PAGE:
Today I’ve been thinking about how monsters came into being in my campaign setting. My favorite monster creations always seem to grow out of Man - whether they're simply a man acting monstrously, whether they transform into a monster and back into a man, or whether they go over to the other side all the way and permanently become a monster in every respect.
This makes perfect sense since monsters are imaginary by definition, thus they come out of Man consciously or unconsciously. It’s the latter source that’s of most interest to me, since I think it can help steer my game into places I’d like to explore more. Though not a monster himself per se, take for example Claude de Sarlat, the monster eater. This is an NPC who was himself an adventurer, but through a twist of fate, now seeks to eat those monsters that would formerly have eaten him. Turning the tables like this and then stepping back even further, I can see that Claude is an expression of myself, a part of me that’s trying to find out what makes monsters tick, and what my own fears are, then explore them, digest them, and use them in the game somehow. Hopefully with the help of my players and for everyone’s entertainment. As I’ve said before, it’s not that I want to turn the game into a therapy session - just that I think we can plumb some very interesting places for game fodder.
Claude is an example of a man who turns into a kind of monster by his proximity to them - like the good detective who goes bad, becoming an addict and accomplice to murder while trying to root out organized crime from the inside. Another creation of mine, a kind of ape I wrote up, comes into existence when a man consumes a kind of fruit and transforms into the monster. It might seem funny and maybe obvious to others, but only a while after I wrote it did I see certain interpretations and its possible inspiration.
Sometimes a monster is just a generic monster. Like maybe orcs are just ugly, evil men really - generic pigmen. But maybe our game can benefit and we can learn something about ourselves at the same time if we step back and try to see why we choose to use certain monsters in our games - not when we just need a certain hit dice, but why a certain monster really speaks to us. And also why creating our own monsters and thinking about why we molded them in a particular way is such a fun and interesting endeavor. It might help us to role play a monster better, or to create more compelling or frightening ones. I suppose this is why I don’t like the idea of a random monster creator - for me, a monster needs to be greater than the sum of its parts. I like to know where a monster is coming from, and the seemingly random generator upstairs isn’t really so random - it just appears to be at first.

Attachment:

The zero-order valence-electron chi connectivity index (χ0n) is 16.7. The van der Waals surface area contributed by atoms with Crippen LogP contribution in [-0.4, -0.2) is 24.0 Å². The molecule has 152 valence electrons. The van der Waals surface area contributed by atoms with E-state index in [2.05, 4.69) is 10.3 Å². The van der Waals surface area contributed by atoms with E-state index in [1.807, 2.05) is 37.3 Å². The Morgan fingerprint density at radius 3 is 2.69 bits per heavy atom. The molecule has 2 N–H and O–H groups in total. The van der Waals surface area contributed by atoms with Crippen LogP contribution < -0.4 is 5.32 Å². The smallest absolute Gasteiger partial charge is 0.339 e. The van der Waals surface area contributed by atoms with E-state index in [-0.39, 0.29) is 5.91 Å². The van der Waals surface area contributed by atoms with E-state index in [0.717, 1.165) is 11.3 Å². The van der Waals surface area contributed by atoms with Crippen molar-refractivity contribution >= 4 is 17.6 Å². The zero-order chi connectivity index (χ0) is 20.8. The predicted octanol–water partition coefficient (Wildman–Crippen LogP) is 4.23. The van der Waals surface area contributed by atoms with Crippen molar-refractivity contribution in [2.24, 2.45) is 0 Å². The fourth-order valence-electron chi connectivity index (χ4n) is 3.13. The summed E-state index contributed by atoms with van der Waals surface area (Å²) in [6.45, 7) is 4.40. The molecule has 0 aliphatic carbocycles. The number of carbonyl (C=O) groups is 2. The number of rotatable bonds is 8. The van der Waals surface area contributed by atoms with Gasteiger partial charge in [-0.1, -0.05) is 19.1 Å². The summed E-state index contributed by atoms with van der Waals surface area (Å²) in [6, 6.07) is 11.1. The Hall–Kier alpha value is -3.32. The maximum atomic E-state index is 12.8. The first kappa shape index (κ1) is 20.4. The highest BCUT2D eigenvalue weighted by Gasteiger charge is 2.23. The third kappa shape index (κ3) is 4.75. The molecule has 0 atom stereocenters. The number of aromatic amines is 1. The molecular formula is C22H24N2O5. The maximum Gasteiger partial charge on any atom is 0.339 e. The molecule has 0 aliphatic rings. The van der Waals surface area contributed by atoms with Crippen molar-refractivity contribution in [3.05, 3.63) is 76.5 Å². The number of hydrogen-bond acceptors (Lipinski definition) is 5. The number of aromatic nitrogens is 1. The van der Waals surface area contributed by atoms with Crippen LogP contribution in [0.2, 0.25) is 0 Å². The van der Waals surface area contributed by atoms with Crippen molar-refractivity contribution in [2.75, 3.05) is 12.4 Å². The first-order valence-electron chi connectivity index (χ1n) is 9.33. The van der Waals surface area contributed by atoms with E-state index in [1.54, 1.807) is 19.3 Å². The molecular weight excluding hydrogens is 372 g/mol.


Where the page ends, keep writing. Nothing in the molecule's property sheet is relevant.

Approaching monsters from another direction then, what if I was to proceed from an understanding that all monsters are just debased and devolved men? Absurd! How can a purple worm once have been a man? It’s not easy to see the monster for the man sometimes, I have to admit. In this case, originally, a spineless man of enormous power and appetite? The doppleganger - a race borne of trapped liars. The basilisk - a self-loathing person with looks to kill? Well, yes, that’s the medusa too. Maybe the mythic underworld causes dungeoneers’ disease - being locations of concentrated evil, they poison those that visit them too often or that become trapped in them for too long. The effect causes even the sanest, most lawful and good people to eventually turn into monsters themselves, each a kind of monster based on their own unique character flaws, and into never before seen monsters if these flaws are unique enough. I suppose some of those so cursed then created other monsters, or bred with them. And so our monsters beget monsters…
Anyhow, thanks for letting me ramble a little here. I wanted to be working on a dungeon for tonight’s game when I started jotting down some ideas and sidetracked myself.